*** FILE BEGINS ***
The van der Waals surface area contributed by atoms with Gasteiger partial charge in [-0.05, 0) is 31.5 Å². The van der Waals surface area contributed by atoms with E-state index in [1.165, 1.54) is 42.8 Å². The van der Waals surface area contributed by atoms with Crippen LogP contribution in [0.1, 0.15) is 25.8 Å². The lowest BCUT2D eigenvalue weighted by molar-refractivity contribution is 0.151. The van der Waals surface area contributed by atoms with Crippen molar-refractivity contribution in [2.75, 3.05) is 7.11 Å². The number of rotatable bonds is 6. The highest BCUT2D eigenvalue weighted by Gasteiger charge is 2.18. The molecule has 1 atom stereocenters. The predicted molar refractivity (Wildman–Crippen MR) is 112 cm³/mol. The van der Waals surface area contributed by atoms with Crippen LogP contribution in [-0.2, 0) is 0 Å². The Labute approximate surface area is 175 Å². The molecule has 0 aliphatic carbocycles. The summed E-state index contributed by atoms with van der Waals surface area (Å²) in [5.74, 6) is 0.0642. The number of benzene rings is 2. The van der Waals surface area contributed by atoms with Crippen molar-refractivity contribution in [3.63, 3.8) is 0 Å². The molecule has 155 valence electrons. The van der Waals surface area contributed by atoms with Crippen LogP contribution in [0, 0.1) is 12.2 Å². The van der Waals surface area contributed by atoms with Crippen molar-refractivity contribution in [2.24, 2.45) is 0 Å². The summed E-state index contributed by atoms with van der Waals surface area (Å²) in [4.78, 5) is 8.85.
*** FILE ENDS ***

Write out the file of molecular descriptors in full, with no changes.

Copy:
The van der Waals surface area contributed by atoms with Gasteiger partial charge in [-0.05, 0) is 31.5 Å². The van der Waals surface area contributed by atoms with E-state index in [1.165, 1.54) is 42.8 Å². The van der Waals surface area contributed by atoms with Crippen LogP contribution in [0.1, 0.15) is 25.8 Å². The lowest BCUT2D eigenvalue weighted by molar-refractivity contribution is 0.151. The van der Waals surface area contributed by atoms with Crippen molar-refractivity contribution in [2.75, 3.05) is 7.11 Å². The number of rotatable bonds is 6. The highest BCUT2D eigenvalue weighted by Gasteiger charge is 2.18. The molecule has 1 atom stereocenters. The predicted molar refractivity (Wildman–Crippen MR) is 112 cm³/mol. The van der Waals surface area contributed by atoms with Crippen LogP contribution in [-0.2, 0) is 0 Å². The Labute approximate surface area is 175 Å². The molecule has 0 aliphatic carbocycles. The summed E-state index contributed by atoms with van der Waals surface area (Å²) in [5.74, 6) is 0.0642. The number of benzene rings is 2. The van der Waals surface area contributed by atoms with Crippen molar-refractivity contribution in [3.63, 3.8) is 0 Å². The molecule has 155 valence electrons. The van der Waals surface area contributed by atoms with Crippen LogP contribution in [0, 0.1) is 12.2 Å². The van der Waals surface area contributed by atoms with Crippen molar-refractivity contribution in [2.24, 2.45) is 0 Å². The summed E-state index contributed by atoms with van der Waals surface area (Å²) in [4.78, 5) is 8.85.